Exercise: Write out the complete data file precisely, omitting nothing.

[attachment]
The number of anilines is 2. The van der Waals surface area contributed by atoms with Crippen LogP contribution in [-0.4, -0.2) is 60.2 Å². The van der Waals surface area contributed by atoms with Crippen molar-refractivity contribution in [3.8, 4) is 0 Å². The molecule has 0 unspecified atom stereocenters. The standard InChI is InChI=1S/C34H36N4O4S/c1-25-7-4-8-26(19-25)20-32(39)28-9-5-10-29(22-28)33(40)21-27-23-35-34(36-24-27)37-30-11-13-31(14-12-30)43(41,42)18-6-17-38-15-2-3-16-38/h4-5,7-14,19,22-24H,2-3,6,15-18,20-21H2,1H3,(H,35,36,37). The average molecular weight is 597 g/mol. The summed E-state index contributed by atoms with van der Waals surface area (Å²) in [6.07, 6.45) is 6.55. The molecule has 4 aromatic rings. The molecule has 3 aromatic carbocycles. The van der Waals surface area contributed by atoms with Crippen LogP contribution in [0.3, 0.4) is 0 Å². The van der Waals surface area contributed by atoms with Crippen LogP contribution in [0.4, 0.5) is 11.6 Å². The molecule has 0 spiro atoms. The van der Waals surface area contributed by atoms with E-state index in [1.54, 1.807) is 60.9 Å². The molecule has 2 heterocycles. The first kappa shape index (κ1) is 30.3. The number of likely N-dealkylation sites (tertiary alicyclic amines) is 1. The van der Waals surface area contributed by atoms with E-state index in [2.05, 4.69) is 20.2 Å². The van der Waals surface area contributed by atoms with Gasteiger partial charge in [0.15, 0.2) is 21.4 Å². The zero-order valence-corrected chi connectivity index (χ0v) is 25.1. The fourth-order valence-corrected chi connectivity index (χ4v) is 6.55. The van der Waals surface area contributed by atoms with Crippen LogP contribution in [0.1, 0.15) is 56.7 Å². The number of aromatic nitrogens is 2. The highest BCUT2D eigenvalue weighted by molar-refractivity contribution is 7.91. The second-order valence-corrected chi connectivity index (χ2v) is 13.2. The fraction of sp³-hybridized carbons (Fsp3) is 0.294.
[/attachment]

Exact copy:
The number of anilines is 2. The van der Waals surface area contributed by atoms with Crippen LogP contribution in [-0.4, -0.2) is 60.2 Å². The van der Waals surface area contributed by atoms with Crippen molar-refractivity contribution in [3.8, 4) is 0 Å². The molecule has 0 unspecified atom stereocenters. The standard InChI is InChI=1S/C34H36N4O4S/c1-25-7-4-8-26(19-25)20-32(39)28-9-5-10-29(22-28)33(40)21-27-23-35-34(36-24-27)37-30-11-13-31(14-12-30)43(41,42)18-6-17-38-15-2-3-16-38/h4-5,7-14,19,22-24H,2-3,6,15-18,20-21H2,1H3,(H,35,36,37). The average molecular weight is 597 g/mol. The summed E-state index contributed by atoms with van der Waals surface area (Å²) in [6.07, 6.45) is 6.55. The molecule has 4 aromatic rings. The molecule has 3 aromatic carbocycles. The van der Waals surface area contributed by atoms with Crippen LogP contribution in [0.3, 0.4) is 0 Å². The van der Waals surface area contributed by atoms with Crippen LogP contribution in [0.4, 0.5) is 11.6 Å². The molecule has 0 spiro atoms. The van der Waals surface area contributed by atoms with E-state index in [1.54, 1.807) is 60.9 Å². The molecule has 2 heterocycles. The first kappa shape index (κ1) is 30.3. The number of likely N-dealkylation sites (tertiary alicyclic amines) is 1. The van der Waals surface area contributed by atoms with E-state index in [2.05, 4.69) is 20.2 Å². The van der Waals surface area contributed by atoms with Gasteiger partial charge in [0.15, 0.2) is 21.4 Å². The zero-order valence-corrected chi connectivity index (χ0v) is 25.1. The fourth-order valence-corrected chi connectivity index (χ4v) is 6.55. The van der Waals surface area contributed by atoms with Crippen LogP contribution in [0.1, 0.15) is 56.7 Å². The number of aromatic nitrogens is 2. The highest BCUT2D eigenvalue weighted by molar-refractivity contribution is 7.91. The second-order valence-corrected chi connectivity index (χ2v) is 13.2. The fraction of sp³-hybridized carbons (Fsp3) is 0.294.